I would love for every day to be a happy day. I would love it if no one ever hurt or faced tragedy. Wouldn’t it be wonderful if we could have an endless stream of happiness. Life isn’t like that though, it’s a mixture of ups and downs. The ups are good but the downs can be devastating, and what makes them worse is, you can’t envisage them happening or plan for them. They just hit us out of nowhere and send us spinning. Our settled lives are turned upside down and nothing makes sense.


That’s how it was for a couple many years ago. They had met someone who they believed could change their world but then he died. To them it was unexpected, and they didn’t know how to react except to lose all hope. Hope filled lives became hopeless lives.


They had been in Jerusalem when it all went wrong so they set off back home to their village of Emmaus wondering what the future now held. As they walked home filled with an air of despondency a stranger appeared and asked them what was wrong. They were surprised  and said, “Are you the only person from Jerusalem who didn’t know what was happening there these last few days?” (1) The stranger said, “What things?” (2) and they answered by saying, “Those things that happened to Jesus from Nazareth. By what he did and said he showed that he was a powerful prophet, who pleased God and all the people. Then the chief priests and our leaders had him arrested and sentenced to die on a cross. We had hoped that he would be the one to set Israel free! But it has already been three days since all this happened. Some women in our group surprised us. They had gone to the tomb early in the morning, but did not find the body of Jesus. They came back, saying that they had seen a vision of angels who told them that he is alive. Some men from our group went to the tomb and found it just as the women had said. But they didn’t see Jesus either.” (3)


The stranger listened to them and said, “Why can’t you understand? How can you be so slow to believe all that the prophets said? Didn’t you know that the Messiah would have to suffer before he was given his glory?” (4) Then he began a conversation that I would have loved to have listened to. The stranger took them step by step through the existing Scriptures and showed how they all link together pointing to the coming of the Messiah and the fact that he had to die. Something that would have been vague to them before suddenly hit them with great clarity, as if he had used a cloth to wipe a dirty window enabling them to see everything clearly. It was so amazing that when they recounted the conversation they said to one another, “When he talked with us along the road and explained the Scriptures to us, didn’t it warm our hearts?” (5)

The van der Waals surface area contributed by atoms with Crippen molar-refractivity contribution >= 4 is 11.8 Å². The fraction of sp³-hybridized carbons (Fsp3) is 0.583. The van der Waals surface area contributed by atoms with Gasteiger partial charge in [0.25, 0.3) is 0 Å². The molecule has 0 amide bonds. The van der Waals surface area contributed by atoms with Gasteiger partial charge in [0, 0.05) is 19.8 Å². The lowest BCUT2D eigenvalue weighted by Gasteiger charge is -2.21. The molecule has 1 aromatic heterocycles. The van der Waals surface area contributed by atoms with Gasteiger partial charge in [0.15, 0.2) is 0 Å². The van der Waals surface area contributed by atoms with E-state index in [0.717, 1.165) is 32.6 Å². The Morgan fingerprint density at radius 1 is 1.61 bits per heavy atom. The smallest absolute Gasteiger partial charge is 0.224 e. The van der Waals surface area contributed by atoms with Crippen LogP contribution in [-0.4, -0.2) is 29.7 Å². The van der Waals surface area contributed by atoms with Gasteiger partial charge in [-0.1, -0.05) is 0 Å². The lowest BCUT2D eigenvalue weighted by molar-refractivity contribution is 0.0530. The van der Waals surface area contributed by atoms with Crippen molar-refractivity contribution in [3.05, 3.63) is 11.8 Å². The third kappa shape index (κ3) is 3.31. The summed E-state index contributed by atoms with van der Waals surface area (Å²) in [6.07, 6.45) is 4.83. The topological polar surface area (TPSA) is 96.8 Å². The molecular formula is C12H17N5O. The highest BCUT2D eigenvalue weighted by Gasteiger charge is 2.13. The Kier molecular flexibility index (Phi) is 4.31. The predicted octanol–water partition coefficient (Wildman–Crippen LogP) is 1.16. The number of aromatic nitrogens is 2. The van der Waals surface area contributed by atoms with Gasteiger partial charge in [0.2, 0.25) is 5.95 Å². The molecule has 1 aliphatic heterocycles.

The stranger visited their home as they requested and shared a meal with them. It was during the meal that they suddenly realised who the stranger was. It was the man they had previously placed all their hope in. The man who we can assume they had witnessed being crucified. The same man who died and who, in doing so, broke their hearts, took away their happiness and turned their lives upside down. The stranger who walked alongside them, who spoke to them and shared a meal with them, was Jesus.


Life suddenly took an upward turn again, and they had a joy in their hearts that would never be taken away no matter how bad things were in the future. It was possible that, along with so many more, their lives were horribly taken from them during the persecution of the early Church, but the joy of knowing Jesus was alive would never leave them. It would be a constant source of support and strength. Easter is the time we focus on the death and resurrection of Jesus, it’s not a children’s story, it’s a true story. Jesus died, was buried, but is alive today and still bringing joy into the lives of those who come to know him as they turn to him in faith. I would love for you to be one of the joy filled Christians living for Jesus because they know he died for them and lives for them. He lives for you so that you can live for him.



Bible References:

(1)–(5) Luke 24:13-33